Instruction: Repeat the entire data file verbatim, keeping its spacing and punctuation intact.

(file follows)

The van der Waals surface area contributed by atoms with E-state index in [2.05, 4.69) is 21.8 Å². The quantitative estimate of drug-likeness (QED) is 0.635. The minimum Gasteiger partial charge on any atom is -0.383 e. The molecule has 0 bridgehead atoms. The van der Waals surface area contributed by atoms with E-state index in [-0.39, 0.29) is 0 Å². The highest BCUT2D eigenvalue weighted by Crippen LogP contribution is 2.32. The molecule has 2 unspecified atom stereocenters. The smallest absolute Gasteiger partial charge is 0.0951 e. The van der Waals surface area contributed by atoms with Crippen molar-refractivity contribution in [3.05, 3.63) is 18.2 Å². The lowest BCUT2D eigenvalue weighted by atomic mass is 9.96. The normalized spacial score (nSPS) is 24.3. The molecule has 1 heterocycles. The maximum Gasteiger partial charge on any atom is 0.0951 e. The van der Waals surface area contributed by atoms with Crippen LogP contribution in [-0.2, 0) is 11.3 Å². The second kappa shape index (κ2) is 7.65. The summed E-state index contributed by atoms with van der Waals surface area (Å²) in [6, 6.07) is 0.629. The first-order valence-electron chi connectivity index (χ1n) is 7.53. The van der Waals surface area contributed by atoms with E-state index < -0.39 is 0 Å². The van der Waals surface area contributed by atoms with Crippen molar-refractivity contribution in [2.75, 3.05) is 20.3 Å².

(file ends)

The van der Waals surface area contributed by atoms with E-state index in [2.05, 4.69) is 21.8 Å². The quantitative estimate of drug-likeness (QED) is 0.635. The minimum Gasteiger partial charge on any atom is -0.383 e. The molecule has 0 bridgehead atoms. The van der Waals surface area contributed by atoms with E-state index in [-0.39, 0.29) is 0 Å². The highest BCUT2D eigenvalue weighted by Crippen LogP contribution is 2.32. The molecule has 2 unspecified atom stereocenters. The smallest absolute Gasteiger partial charge is 0.0951 e. The van der Waals surface area contributed by atoms with Crippen molar-refractivity contribution in [3.05, 3.63) is 18.2 Å². The lowest BCUT2D eigenvalue weighted by atomic mass is 9.96. The normalized spacial score (nSPS) is 24.3. The molecule has 1 heterocycles. The maximum Gasteiger partial charge on any atom is 0.0951 e. The van der Waals surface area contributed by atoms with Crippen LogP contribution in [-0.2, 0) is 11.3 Å². The second kappa shape index (κ2) is 7.65. The summed E-state index contributed by atoms with van der Waals surface area (Å²) in [6, 6.07) is 0.629. The first-order valence-electron chi connectivity index (χ1n) is 7.53. The van der Waals surface area contributed by atoms with E-state index < -0.39 is 0 Å². The van der Waals surface area contributed by atoms with Crippen molar-refractivity contribution in [2.75, 3.05) is 20.3 Å².